Infrastucture costs, merger to dominate meetings

Merger on the ballot; Wright and Mickle vie for BF village president

BELLOWS FALLS — With the end of the fiscal year, and the annual Village Meeting of the Bellows Falls Village Corporation next week, Trustee Sandy Martin and president Nancy McAuliffe say goodbye, having signed off on the fiscal year 2017 budget.

The budget boasts a 0.535-cent decrease in the Village General Fund tax, whose revenues fund village administration, fire, police, and parks.

The last decrease, Town Manager Willis “Chip” Stearns wrote, “was in 2007, when the last town appraisal went into effect.”

With that said, however, a significant part of the village's aging wastewater infrastructure is in need of replacement, at no small cost. These repairs under pressure to be funded to coincide with upcoming water line replacements.

The lines also transport wastewater to be treated under contract from Walpole N.H., as well as from Saxtons River, North Westminster, and Westminster.

Voters will be asked to approve a bond for $1.8 million for improvement of the wastewater collection system improvements in an Australian ballot vote.

In addition, Village residents will vote on an additional $1,892,200 for the General Fund, with $1,785,850 to be raised by taxes.

“The two values are not related to the same source of funds or activity,” Stearns explained.

“The $1.892 million is the budget for the general fund with a portion to be raised by taxes,” he noted. “The $1.8 million is additional bonding authority for Wastewater Collection System improvements which will be paid over time by wastewater user fees.”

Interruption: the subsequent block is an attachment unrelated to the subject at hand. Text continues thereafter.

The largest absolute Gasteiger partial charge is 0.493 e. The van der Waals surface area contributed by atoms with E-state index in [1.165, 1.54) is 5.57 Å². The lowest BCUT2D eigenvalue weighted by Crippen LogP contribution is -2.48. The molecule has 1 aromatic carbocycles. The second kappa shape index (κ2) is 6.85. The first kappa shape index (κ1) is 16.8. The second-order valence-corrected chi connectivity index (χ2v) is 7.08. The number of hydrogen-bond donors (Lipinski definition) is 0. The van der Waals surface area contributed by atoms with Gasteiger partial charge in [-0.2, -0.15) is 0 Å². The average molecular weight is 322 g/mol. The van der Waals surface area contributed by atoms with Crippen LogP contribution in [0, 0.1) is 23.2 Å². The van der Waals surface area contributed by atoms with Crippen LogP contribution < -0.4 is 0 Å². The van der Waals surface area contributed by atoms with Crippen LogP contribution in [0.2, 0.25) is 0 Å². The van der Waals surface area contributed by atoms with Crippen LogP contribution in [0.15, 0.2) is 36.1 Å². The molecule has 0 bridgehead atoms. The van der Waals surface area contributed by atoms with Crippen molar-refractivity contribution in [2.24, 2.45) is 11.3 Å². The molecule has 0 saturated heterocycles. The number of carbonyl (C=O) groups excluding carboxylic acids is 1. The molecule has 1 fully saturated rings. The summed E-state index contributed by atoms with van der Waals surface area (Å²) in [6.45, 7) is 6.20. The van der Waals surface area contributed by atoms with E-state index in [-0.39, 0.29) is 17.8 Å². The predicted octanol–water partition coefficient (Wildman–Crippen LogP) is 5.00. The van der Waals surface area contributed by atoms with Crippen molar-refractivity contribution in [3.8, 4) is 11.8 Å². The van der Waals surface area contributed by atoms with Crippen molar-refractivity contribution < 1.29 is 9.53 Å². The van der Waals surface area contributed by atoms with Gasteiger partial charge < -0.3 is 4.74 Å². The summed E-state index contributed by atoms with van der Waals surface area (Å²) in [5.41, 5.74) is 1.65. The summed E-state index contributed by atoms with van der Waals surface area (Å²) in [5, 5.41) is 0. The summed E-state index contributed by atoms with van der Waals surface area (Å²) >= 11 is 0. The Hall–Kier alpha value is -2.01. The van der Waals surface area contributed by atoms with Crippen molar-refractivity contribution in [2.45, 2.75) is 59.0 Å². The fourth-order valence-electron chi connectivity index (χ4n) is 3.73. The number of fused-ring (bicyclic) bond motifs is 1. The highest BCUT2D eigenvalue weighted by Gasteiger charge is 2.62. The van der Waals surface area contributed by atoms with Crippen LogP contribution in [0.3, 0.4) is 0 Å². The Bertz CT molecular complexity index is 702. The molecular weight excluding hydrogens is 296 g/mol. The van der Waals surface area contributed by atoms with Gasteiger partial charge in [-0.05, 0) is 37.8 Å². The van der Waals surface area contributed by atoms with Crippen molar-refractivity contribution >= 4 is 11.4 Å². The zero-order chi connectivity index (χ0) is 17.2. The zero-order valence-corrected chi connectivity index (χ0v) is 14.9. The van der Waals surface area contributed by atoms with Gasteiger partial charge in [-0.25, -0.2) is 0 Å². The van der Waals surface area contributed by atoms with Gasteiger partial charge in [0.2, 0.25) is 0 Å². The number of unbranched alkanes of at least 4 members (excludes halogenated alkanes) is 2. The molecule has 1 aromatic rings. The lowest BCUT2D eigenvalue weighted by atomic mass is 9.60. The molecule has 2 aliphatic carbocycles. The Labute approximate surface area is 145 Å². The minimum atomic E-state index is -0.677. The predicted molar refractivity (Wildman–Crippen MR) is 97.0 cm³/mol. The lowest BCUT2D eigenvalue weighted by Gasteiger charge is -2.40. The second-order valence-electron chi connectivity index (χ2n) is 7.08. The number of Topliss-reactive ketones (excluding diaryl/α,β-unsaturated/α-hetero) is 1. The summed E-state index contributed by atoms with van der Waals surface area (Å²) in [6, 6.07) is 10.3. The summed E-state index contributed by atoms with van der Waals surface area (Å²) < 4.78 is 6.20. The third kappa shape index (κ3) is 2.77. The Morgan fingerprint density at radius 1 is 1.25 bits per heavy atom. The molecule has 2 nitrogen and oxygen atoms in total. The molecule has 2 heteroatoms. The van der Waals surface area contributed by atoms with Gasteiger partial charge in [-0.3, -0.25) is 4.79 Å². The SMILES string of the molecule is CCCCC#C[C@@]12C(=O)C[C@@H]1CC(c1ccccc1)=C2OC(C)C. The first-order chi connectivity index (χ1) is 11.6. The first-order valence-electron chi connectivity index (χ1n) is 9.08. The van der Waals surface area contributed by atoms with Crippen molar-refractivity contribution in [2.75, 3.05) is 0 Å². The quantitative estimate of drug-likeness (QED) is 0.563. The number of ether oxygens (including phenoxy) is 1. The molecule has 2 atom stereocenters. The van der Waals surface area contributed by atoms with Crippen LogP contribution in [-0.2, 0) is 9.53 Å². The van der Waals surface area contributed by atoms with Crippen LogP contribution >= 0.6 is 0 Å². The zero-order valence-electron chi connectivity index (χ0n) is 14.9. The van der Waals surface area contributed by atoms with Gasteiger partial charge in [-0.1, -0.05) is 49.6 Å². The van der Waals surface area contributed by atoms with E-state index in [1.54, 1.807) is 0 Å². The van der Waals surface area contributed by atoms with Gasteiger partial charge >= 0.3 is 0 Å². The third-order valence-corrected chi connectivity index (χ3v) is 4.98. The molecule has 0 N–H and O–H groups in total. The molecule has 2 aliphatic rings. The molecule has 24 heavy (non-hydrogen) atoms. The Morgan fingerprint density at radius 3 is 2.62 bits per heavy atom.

'Two birds, one stone'

In an email to The Commons, Stearns said the bonding authority is being requested “so that, in the same streets that water mains are being replaced, we can combine the replacement of wastewater collection lines, which often end up with damage appearing years later, since they are clay pipe that's more than 40 years old.

He called the simultaneous upgrade of the water and wastewater lines as a “two birds, one stone” project.

As a result, the affected streets will not require work “for 10, 15, or even 20 years since they will be completely updated. The total costs of replacing aging wastewater lines will be funded in part by leftover, or 'uncommitted,' fund of $745,000, and will be used.”

An informational meeting on that vote will be included as part of the regular Village meeting on Monday, May 16, starting at 7 p.m., in the auditorium of the Bellows Falls Opera House.

Voting of village officers and the wastewater debt ballot question takes place on Tuesday, May 17 at the Masonic Temple at 61 Westminster St., with polls open between 9 a.m. and 7 p.m.